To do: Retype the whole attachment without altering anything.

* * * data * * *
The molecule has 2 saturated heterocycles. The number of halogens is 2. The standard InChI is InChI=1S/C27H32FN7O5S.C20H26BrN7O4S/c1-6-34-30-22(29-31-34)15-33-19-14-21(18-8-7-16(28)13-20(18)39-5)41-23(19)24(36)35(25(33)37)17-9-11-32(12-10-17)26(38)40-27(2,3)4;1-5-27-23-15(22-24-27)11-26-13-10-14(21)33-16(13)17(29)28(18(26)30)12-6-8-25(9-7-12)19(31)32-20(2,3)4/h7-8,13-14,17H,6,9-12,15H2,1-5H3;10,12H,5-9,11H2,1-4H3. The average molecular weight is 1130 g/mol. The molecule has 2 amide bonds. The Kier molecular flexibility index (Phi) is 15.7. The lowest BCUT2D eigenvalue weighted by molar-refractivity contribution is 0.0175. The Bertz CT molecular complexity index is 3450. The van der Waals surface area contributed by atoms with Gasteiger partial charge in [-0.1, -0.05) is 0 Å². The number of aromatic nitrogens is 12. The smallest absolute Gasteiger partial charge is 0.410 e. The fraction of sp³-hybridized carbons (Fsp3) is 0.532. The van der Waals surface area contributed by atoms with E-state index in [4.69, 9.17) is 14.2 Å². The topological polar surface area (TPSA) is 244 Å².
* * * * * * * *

The molecule has 2 saturated heterocycles. The number of halogens is 2. The standard InChI is InChI=1S/C27H32FN7O5S.C20H26BrN7O4S/c1-6-34-30-22(29-31-34)15-33-19-14-21(18-8-7-16(28)13-20(18)39-5)41-23(19)24(36)35(25(33)37)17-9-11-32(12-10-17)26(38)40-27(2,3)4;1-5-27-23-15(22-24-27)11-26-13-10-14(21)33-16(13)17(29)28(18(26)30)12-6-8-25(9-7-12)19(31)32-20(2,3)4/h7-8,13-14,17H,6,9-12,15H2,1-5H3;10,12H,5-9,11H2,1-4H3. The average molecular weight is 1130 g/mol. The molecule has 2 amide bonds. The Kier molecular flexibility index (Phi) is 15.7. The lowest BCUT2D eigenvalue weighted by molar-refractivity contribution is 0.0175. The Bertz CT molecular complexity index is 3450. The van der Waals surface area contributed by atoms with Gasteiger partial charge in [-0.1, -0.05) is 0 Å². The number of aromatic nitrogens is 12. The smallest absolute Gasteiger partial charge is 0.410 e. The fraction of sp³-hybridized carbons (Fsp3) is 0.532. The van der Waals surface area contributed by atoms with E-state index in [4.69, 9.17) is 14.2 Å². The topological polar surface area (TPSA) is 244 Å².